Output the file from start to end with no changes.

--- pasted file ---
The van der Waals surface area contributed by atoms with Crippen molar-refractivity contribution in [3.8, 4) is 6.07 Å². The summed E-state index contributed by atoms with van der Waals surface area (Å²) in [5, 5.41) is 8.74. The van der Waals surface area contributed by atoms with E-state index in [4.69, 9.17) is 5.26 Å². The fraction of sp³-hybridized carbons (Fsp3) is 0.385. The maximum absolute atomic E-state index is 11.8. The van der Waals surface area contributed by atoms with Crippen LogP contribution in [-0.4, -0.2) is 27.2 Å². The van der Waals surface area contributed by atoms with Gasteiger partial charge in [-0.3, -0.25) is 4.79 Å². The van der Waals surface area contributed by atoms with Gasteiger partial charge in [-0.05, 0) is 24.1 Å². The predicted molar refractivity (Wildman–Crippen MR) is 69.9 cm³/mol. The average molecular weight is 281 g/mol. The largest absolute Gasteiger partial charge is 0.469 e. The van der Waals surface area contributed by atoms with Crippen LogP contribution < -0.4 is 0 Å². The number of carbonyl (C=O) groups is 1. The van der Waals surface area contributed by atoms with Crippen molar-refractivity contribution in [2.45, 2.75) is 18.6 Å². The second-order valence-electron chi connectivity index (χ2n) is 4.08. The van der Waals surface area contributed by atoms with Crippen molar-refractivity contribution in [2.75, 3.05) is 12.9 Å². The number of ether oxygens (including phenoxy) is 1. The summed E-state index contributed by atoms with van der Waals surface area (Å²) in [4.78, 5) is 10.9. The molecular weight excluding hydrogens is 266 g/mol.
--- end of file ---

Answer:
The van der Waals surface area contributed by atoms with Crippen molar-refractivity contribution in [3.8, 4) is 6.07 Å². The summed E-state index contributed by atoms with van der Waals surface area (Å²) in [5, 5.41) is 8.74. The van der Waals surface area contributed by atoms with E-state index in [4.69, 9.17) is 5.26 Å². The fraction of sp³-hybridized carbons (Fsp3) is 0.385. The maximum absolute atomic E-state index is 11.8. The van der Waals surface area contributed by atoms with Crippen LogP contribution in [-0.4, -0.2) is 27.2 Å². The van der Waals surface area contributed by atoms with Gasteiger partial charge in [-0.3, -0.25) is 4.79 Å². The van der Waals surface area contributed by atoms with Gasteiger partial charge in [-0.05, 0) is 24.1 Å². The predicted molar refractivity (Wildman–Crippen MR) is 69.9 cm³/mol. The average molecular weight is 281 g/mol. The largest absolute Gasteiger partial charge is 0.469 e. The van der Waals surface area contributed by atoms with Crippen LogP contribution < -0.4 is 0 Å². The number of carbonyl (C=O) groups is 1. The van der Waals surface area contributed by atoms with Crippen molar-refractivity contribution in [2.45, 2.75) is 18.6 Å². The second-order valence-electron chi connectivity index (χ2n) is 4.08. The van der Waals surface area contributed by atoms with Crippen molar-refractivity contribution in [2.75, 3.05) is 12.9 Å². The number of ether oxygens (including phenoxy) is 1. The summed E-state index contributed by atoms with van der Waals surface area (Å²) in [4.78, 5) is 10.9. The molecular weight excluding hydrogens is 266 g/mol.